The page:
Something I say about the ideal of Agile design is that, at any moment when you might ship the system, the code should look as if someone clever had designed a solution tailored to do exactly what the system does, and then implemented that design. The history of how the system actually got that way should be lost.
An equivalent ideal for TDD might be that the set of tests for an interoperating set of classes would be an ideal description-by-example of what they do, of what their behavior is. For tests to be documentation, the tests would have to be organized to suit the needs of a learner (most likely from simple to complex, with error cases deferred, and - for code of any size - probably organized thematically somehow).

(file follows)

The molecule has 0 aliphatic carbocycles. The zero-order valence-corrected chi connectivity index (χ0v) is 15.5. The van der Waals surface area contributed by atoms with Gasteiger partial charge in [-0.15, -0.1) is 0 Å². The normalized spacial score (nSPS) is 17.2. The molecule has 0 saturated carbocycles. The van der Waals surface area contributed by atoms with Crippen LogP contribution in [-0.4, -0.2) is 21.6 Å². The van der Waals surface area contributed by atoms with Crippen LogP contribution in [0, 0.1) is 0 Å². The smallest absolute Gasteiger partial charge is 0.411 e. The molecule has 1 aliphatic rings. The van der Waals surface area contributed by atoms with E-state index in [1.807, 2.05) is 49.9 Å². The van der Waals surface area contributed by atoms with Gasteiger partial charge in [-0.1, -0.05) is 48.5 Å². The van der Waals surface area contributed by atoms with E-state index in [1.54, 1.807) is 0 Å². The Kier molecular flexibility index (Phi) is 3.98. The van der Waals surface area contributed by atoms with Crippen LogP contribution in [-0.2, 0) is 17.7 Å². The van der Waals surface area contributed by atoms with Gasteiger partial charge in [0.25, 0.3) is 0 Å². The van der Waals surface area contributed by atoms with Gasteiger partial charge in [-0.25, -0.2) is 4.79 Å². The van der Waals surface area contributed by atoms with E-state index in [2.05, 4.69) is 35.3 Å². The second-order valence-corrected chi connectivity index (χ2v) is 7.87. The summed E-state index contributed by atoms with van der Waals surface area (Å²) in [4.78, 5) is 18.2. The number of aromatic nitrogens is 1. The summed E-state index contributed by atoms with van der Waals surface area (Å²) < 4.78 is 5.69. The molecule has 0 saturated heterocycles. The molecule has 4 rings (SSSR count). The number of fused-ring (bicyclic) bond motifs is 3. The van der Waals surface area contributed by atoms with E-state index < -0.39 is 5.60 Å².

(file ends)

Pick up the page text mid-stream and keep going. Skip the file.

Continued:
That is, the tests would have to be more than what you’d expect from a history of writing them, creating the code, rewriting tests and adding new ones as new goals came into view, and so forth. They shouldn’t be a palimpsest with some sort random dump of tests at the top and the history of old tests showing through. (”Why are these three tests like this?” “Because when behavior X came along, they were tests that needed to be changed and it was easiest to just tweak them into shape.”)
I’ve seen enough to be convinced that, surprisingly, Agile design works as described in the first paragraph, and that it doesn’t require superhuman skill. The tests I see - and write - remind me more of the third paragraph than the second. What am I missing that makes true tests-as-documentation as likely as emergent design is?
(It’s possible that I demand too much from my documentation.)